Up to 300 gold miners in Nandi County are facing job losses after the Kabere Gold Mine shut down its operations in the wake of a dispute with the owner of the nine-acre land on which its plant stands.
The company recently laid off its employees after the land owner, Cheseret arap Korir, declined to renew its 10-year lease after it lapsed in January.
The parties are now locked in a legal tussle over whether either of them has the right to terminate or renew the lease.
The row at Kabere comes soon after Kilimapesa Gold, which has operations in Migori County, also shut down its mine after failing to raise new capital to finance operations of the plant.
The gold mine closures are happening at a time when the price of the commodity has rallied to a six-year high of $1,400 (Sh141,000) per ounce, underlining the missed opportunities for investors and the government, which earns royalties from the companies.
Gold mining earned Kenya Sh2 billion in foreign exchange last year.
Kabere, formed in 2008, has been producing gold with a value of about Sh800 million per annum. The company, owned by a group of Kenyan citizens and institutional investors such as Maris Africa and Dutch investment fund FMO, signed a 10-year lease agreement with Mr Korir on June 12, 2009.
The rent was set at the rate of Sh3,000 per month per acre amounting to Sh324,000 per year and increasing at five percent per year.
Kabere wrote to Mr Korir six months before the lease expired, informing him that the company wished to renew it for another 10 years.
The landlord rejected the notice and directed the company to vacate the property upon expiry of the lease in January.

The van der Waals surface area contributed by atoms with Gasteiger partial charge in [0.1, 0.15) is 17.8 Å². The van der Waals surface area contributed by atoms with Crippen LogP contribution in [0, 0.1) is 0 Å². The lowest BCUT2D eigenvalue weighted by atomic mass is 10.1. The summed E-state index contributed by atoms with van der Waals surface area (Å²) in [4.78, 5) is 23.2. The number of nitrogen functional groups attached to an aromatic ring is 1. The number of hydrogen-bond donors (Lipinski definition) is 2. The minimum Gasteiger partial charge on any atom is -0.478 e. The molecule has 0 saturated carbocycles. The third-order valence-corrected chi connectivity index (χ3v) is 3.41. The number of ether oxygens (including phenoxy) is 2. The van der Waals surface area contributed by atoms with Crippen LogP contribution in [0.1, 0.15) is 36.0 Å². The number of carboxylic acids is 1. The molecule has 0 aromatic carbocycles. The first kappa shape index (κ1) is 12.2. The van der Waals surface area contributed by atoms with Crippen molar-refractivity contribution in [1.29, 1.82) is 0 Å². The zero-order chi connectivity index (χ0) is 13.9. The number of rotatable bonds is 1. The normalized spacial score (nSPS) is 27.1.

The mining firm went to court which, on March 1 2019, ordered the company to cease operations and further directed the parties to resolve their dispute through arbitration as provided for in the lease agreement.
“The plaintiff (Kabere) is also restrained from carrying on any activity on the suit parcels of land pending the outcome of the arbitration,” Judge Antony Ombwayo of the Environment and Land Court at Eldoret ruled on March 1, 2019.
Kabere, which says it risks suffering a huge loss after investing a cumulative Sh1 billion in the mine, won in the arbitration process but the decision has been challenged in court by Mr Korir.
The arbitrator, Anthony Githinji Kimani, said that the mining company had a right to renew its tenancy for a further 10 years according to clause 2.2 of the lease agreement.
“The lessee shall have the option to extend the term by notice in writing given to the lessor six (6) calendar months prior [to] the end of the term for a further period of ten (10) years on the same terms and conditions as this agreement (save for any amendments and/or variations agreed between the parties) and the rent payable shall be agreed between the parties at least one calendar month prior to the expiry of the term,” the clause says.
The arbitrator accepted Kabere’s argument that it has invested heavily in development of the land and its business in reliance on the provisions of the clause.
Mr Kimani said that the company “therefore had a contractual and legitimate expectation that the respondent would renew the lease term for a further 10 years upon expiry of the initial 10-year term.”
The company says the lease dispute has also held up its mining licence since it is now a requirement that it receives consent from every land owner within its designated mining area before its licence can be renewed.